I woke up Mother’s Day morning to an empty house.
I’d sent my kids away. I’d made myself childless on the day meant to celebrate my being their mother (setting aside the original intent of Mother’s Day, of course).
I didn’t realize until it was too late that I’d robbed myself of the dry toast and tepid tea in bed. I worried that I’d ruined my mother-in-law’s morning by inserting four raucous children. I thought I’d gained a morning of sleeping in after a fun night out with friends – which was my top priority when babysitting became a possible overnight – but my eyes popped open inexplicably at 6:30 and I was up.
My husband and I had time to uninterruptedly discuss irritating things we’d been avoiding and got agitated. I worked uninterruptedly in the kitchen for almost five hours prepping the brunch to which I’d invited both our mothers, the muscles in my legs that didn’t get enough sleep twitching at me to sit down.
Still, I thought to myself, look at all you’re accomplishing without the children in the house. This is taking a while without them here; imagine how much it would take with interruptions. It actually boggled my mind that what I’d thought was a modest menu was taking so long to prep. Another recent window into what realistic expectations actually are. But I was doing it. I wasn’t losing my mind.
And then, as I entered the final stretch, my husband asked about the potatoes. The potatoes that needed to be scrubbed and chopped and roasted for a decent amount of time on which we were starting to run low.
As I cleaved into the dense sweet potatoes, feeling the solid thunk of the blade on the board below, the irony did not escape me. My quintessential metaphor for the struggle of motherhood, right there in front of me on Mother’s Day. Why the hell was I chopping potatoes on the day already fraught with unrealistic and unfulfilled expectations, sorrow and disappointment, fete tinged with personal feelings of failure? I just wanted a nice brunch for everyone and be done with it. Not think – of the magnitude of motherhood and its struggle.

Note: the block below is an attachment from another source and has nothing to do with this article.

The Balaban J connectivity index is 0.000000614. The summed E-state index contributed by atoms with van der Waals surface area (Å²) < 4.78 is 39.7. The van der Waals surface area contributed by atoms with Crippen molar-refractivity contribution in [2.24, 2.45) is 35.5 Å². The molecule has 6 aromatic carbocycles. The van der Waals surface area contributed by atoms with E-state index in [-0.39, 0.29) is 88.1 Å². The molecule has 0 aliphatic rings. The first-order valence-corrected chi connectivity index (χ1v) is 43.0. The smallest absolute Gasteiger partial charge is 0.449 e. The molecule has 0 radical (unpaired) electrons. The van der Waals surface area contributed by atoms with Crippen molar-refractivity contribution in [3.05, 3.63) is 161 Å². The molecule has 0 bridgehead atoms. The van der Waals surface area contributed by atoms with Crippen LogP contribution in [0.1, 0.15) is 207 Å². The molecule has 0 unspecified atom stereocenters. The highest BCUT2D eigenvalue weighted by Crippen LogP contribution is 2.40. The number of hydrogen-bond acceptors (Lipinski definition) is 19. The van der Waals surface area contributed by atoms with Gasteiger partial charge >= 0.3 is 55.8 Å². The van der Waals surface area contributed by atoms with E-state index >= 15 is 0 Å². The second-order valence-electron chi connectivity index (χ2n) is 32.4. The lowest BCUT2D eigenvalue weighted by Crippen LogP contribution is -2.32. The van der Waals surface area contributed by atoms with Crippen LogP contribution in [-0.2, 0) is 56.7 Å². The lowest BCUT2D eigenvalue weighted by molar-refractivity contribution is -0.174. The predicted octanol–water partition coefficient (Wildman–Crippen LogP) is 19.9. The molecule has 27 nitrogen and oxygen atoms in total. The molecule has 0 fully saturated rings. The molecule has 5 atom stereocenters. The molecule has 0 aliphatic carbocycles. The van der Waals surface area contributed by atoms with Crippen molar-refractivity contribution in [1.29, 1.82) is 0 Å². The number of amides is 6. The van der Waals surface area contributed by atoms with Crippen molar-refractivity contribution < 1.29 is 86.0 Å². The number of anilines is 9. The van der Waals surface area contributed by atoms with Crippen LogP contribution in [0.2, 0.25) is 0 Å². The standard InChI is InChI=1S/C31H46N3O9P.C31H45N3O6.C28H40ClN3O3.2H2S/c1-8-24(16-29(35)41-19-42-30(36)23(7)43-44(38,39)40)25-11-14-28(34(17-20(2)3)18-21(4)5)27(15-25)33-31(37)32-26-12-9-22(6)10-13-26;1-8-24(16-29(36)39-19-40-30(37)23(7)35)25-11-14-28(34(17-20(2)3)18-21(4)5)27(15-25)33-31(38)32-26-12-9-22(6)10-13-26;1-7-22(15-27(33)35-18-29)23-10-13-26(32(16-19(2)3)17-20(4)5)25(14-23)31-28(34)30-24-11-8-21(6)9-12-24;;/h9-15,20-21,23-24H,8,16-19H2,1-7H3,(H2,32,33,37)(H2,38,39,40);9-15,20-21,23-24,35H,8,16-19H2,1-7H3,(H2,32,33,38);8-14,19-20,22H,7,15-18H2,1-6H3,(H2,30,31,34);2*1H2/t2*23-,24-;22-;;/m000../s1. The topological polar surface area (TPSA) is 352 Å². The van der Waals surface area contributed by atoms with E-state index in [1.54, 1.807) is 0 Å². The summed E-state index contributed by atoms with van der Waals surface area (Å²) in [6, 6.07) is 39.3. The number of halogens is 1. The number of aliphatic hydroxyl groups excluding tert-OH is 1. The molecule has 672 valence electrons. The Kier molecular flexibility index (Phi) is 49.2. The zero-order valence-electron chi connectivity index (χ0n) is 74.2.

I didn’t let my husband prep the potatoes like I should have – from either a need to control the size of the dice or to see things through whole since I’d prepped every other dish. But he’d taken over scrubbing the dishes for me – seeing firsthand what a PIA the caked-on pizza crust from two nights earlier was.
I didn’t go all out escapist as I cubed the potatoes as I may have one day. But I acknowledged that I was stressed by a full morning without kids. Which meant that I wasn’t just horrible at handling them and life; I needed to start expecting both less and more of myself.
The visceral memory of chopping potatoes may never go away, but this time it was a gentler reminder of checking my tension, setting (actually) realistic goals, asking for help; of actually voicing my needs and accepting the resultant offers of help.
We need to be as gentle with ourselves as we strive to be as mothers.